On the eve of Low Stakes: A Micro Festival, opening this weekend in London, Cuntemporary’s editor Jessica Karlsen speaks to the festival’s organisers, Edythe Woolley and Jack Ellis.

Jessica Karlsen: Tell me about Low Stakes, what can we expect?

Low Stakes: Chaos!… It’s a two-day festival, showcasing the work of new and emerging performance artists (five years or less into their practice), that also offers participating artists a week-long residency in New River Studios, the venue that will host Low Stakes. We didn’t want established artists to overshadow the possibilities that come from people showing something new. The idea for the festival developed organically, from a desire to create a platform that would showcase and support emerging talent in a collaborative way.

TRAVIS ALABANZA

Travis Alabanza – A Piece of Burgerz © Ella Barraclough

There will be 27 artists performing over three days. We started off thinking that even eight would be too many, but our idea of the festival is less constrained now. There will be a mixture of durational performances, 30-40 minute performances and 10 minute works in progress. We weren’t looking for perfection in the applications we received; we were interested in people who haven’t often had access to a studio space like this and yet had something significant to say. As a performance artist you need a lot of space to make work, and generally it’s only the more established artists who have access to such resources. The space we’re offering can facilitate the creation of work that hasn’t been seen before – some of our artists are even performing for the first-time.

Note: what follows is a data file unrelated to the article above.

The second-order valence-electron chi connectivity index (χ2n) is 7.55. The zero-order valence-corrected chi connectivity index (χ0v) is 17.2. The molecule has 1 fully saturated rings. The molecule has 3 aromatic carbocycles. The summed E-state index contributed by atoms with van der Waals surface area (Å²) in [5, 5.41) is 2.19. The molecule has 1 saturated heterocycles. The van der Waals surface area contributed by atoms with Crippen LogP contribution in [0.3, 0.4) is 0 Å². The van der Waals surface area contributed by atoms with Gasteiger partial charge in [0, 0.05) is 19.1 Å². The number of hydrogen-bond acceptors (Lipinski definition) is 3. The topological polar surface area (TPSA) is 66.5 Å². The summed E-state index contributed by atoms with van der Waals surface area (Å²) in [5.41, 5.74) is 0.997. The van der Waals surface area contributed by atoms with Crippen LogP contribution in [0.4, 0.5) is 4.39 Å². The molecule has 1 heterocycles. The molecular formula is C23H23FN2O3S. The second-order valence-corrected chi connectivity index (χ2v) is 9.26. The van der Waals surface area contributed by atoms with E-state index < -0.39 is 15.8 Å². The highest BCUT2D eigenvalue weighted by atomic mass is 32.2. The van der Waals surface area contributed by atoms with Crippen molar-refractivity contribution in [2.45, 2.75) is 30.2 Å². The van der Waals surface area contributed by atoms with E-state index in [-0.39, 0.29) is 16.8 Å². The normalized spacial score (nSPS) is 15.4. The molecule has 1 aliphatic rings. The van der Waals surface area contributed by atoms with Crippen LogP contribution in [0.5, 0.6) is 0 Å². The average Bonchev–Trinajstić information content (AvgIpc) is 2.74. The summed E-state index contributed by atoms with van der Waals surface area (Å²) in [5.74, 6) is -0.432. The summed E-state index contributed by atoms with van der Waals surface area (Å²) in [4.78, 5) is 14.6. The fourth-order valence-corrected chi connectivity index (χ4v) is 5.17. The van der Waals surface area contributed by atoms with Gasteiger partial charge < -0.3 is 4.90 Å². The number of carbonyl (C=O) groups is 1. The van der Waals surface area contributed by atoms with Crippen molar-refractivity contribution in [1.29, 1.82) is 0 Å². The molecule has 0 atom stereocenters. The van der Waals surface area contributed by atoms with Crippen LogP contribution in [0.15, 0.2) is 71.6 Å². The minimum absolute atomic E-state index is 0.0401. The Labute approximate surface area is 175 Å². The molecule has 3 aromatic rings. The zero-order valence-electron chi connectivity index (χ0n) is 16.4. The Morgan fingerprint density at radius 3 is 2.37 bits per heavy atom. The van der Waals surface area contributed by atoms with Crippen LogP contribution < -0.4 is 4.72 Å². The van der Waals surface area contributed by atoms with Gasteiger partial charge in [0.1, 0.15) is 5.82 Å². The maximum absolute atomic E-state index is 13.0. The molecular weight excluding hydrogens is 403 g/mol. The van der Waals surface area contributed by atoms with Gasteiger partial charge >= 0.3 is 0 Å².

JK: Low Stakes states that they love “rough, risky work”. Edythe, your own performances often have a very raw, bodily element to them. Does Low Stakes resonate with your own work that you’ll be performing this weekend?

EW: I think it’s always important to take risks, and be bold in my decisions. I like to push things to their limits to see how far I can take an idea. I like playing with explicit and raw forms. I experience today’s society as extremely hyper sexualized and simultaneously narrow minded. I like to fuck with society’s binary ideas of ‘gender roles’ which have led to bizarre crazes like Designer Vagina Surgery and Vagina Beauty Pageants. By bringing my explicit “female body” into conversation and representation, I want to raise some questions and provocations around the way we view bodies in society and space. I like pushing the possibilities of gender representation in order to discredit gendered categorizations. For instance, I use stereotypes of female domesticity, labour and sexuality, drawing from video and audio footage of the 1930s and 40s. I collide these ideas against the backdrop of contemporary pop culture to expose the generational contrast between these gender norms. You can really see how far things have come in that sense, whilst letting this contrasting mix of times play out in a humorous fashion. By putting these polar opposites in conversation, you find something totally new and unexpected. I guess my work comes from the unexpected. And one of the best ways to find the unexpected is to go with gut reactions and instincts, which is risky, and sometimes rough around the edges, but often this produces the most interesting work. Sometimes you only make these connections through mistakes, coincidences and failure.

Aicia Jane Turner

Aicia Jane Turner – Hey! Want a new BODY?